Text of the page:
News Ticker

BOOK REVIEW: Liar’s Blade by Tim Pratt


BRIEF SYNOPSIS: A rogue-ish hero and his intelligent sword hire onto a quest. Their employers are looking for a lost relic, and our pair are looking for gold any way they can find it.

PROS: A charming and convincing partnership based on mutual respect and a healthy dose of witty banter.
CONS: Nothing earth-shattering or overly ambitious here.
BOTTOM LINE: This is the sort of Fafhrd-and-Grey-Mouser-style sword and sorcery adventure that I love and would like to see more of in RPG novels.

The Pathfinder line of RPG novels is doing a lot of things right. They’ve been publishing intelligent adventure novels that showcase their gaming system and their campaign setting in lush detail. They’ve hired a variety of solid, professional authors, and they’ve spread their tales among a wide variety of heroes instead of following one party for multiple books. The one thing that they had been missing–until now–was the particular brand of charming that I have recently come to love in Fritz Leiber’s Fafhrd and Grey Mouser series. Tim Pratt has done an excellent job of capturing that spirit in this Pathfinder outing.

Rodrick is a charming rogue who prefers to talk his way out of fights, into beds, and into gold. Hrym is his intelligent talking sword who is happy to provide back-up for Rodrick’s plans, especially if it means that he gets to sleep on the gold acquired thereby. They’ve obviously been adventuring together for quite some time, and their good-natured ribbing of each other provides much of the charm of the novel. Teasing, jests, and references to past shared adventures combine to paint a convincing portrait of two old friends, one of whom happens to be a soul-stealing sword of living ice.

The tale starts out in a town known for its gladiatorial combat, which is becoming less hospitable to Rodrick and Hrym after Rodrick propositions the sister of a leading gladiator. Luckily, he and Hyrm are offered employment in a small party in need of a bodyguard as they travel north in search of a lost relic. The party initially consists of a taciturn and rather bloodthirsty priest and his eccentric female sorcerer assistant. The priest seems to have a suspicious interest in Hrym, and the assistant has an intense loyalty and obedience to the priest, and a hump that doesn’t seem to be in the same place every day… In the course of their adventuring they also acquire a half-elf archer who reads the omens of nature in search of his destiny. It will come as no surprise that no one in the party is exactly what they seem; even Rodrick and Hyrm have more to learn about each other.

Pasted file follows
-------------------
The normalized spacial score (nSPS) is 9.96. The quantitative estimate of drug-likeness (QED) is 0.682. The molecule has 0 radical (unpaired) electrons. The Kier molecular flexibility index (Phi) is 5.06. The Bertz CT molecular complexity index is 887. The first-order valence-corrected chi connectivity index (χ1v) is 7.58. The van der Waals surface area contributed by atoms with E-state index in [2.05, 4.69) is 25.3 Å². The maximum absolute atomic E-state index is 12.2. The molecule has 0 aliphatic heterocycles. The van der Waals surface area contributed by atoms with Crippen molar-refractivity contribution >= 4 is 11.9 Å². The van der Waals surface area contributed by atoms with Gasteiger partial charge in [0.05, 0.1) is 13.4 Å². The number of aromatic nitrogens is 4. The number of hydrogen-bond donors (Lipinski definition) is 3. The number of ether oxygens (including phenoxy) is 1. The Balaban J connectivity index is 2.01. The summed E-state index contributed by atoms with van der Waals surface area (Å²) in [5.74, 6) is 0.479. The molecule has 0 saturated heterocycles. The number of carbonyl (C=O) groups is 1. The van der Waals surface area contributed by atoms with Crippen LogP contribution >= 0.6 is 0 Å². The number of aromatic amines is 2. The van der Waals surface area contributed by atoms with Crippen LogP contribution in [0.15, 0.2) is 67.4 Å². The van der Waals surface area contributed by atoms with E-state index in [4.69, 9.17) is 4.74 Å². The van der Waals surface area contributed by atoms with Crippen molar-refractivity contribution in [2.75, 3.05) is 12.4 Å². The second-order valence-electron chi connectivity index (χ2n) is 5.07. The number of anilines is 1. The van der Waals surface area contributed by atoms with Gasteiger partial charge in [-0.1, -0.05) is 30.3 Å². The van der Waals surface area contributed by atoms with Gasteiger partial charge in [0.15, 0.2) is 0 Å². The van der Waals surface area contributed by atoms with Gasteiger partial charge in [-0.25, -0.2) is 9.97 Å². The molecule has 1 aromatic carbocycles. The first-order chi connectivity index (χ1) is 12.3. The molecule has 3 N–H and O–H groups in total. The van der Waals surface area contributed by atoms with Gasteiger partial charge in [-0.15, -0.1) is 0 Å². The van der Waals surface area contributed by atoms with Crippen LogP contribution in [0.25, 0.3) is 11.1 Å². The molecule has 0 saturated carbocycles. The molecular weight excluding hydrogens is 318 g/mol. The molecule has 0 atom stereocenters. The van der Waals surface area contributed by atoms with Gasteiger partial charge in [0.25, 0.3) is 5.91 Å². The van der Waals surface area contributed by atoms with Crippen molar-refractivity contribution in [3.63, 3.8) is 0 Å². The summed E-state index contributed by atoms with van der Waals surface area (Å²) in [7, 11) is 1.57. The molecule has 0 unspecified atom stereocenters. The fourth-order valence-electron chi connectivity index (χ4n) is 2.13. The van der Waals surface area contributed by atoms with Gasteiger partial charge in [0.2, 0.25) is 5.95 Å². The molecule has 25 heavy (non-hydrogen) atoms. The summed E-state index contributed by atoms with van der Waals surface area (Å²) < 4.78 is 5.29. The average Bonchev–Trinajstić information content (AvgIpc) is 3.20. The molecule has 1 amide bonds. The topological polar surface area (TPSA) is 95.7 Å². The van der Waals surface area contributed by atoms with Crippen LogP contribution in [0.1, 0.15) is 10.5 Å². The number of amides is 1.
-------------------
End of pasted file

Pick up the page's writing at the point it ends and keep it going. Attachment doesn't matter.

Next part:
There is a lot of humor here without resorting to insulting parody or snark. Pratt knows his game and his gaming groups, and there’s a lot of affection here for the adventure and the adventurers. There’s also a lot of humor drawn from the contrasting styles of the members of the party, as anyone who has been part of a diverse group of gamers can attest: Rodrick and Hyrm are light-hearted and scheming, the priest and sorcerer are playing their parts from some sort of monster/mad scientist/cultist novel, and the half-elf ranger is living in a world of noble quests and high destiny. Their individual voices reflect their characters perfectly, and add a lot to the fun tone of the book. This adventure novel is easy to read and hard to put down. I was recovering from a nasty cold when I read it, and it was a perfect restorative.

About Karen Burnham (82 Articles)
Karen is vocationally an engineer and avocationally a sf/f reviewer and critic. She has worked on the Orion and Dream Chaser spacecraft and written for SFSignal, Strange Horizons, and Locus Magazine.

4 Comments on BOOK REVIEW: Liar’s Blade by Tim Pratt

  1. Thanks for the great review! Just wanted to note that that’s the mock-up cover–the real one is over here:

    Glad you liked it–this book is one of my favorites that we’ve published!

    James Sutter
    Paizo Fiction Editor

    • Thanks, James. Image updated.

      we grabbed this from Amazon. This happened before with another Paizo title — can you update the Amazon images?

  2. Thanks, Karen.

    So you dip into sword and sorcery when the strictures of reading Egan, or, say, Olaf Stapledon, are a bit too much? 🙂

Comments are closed.

%d bloggers like this: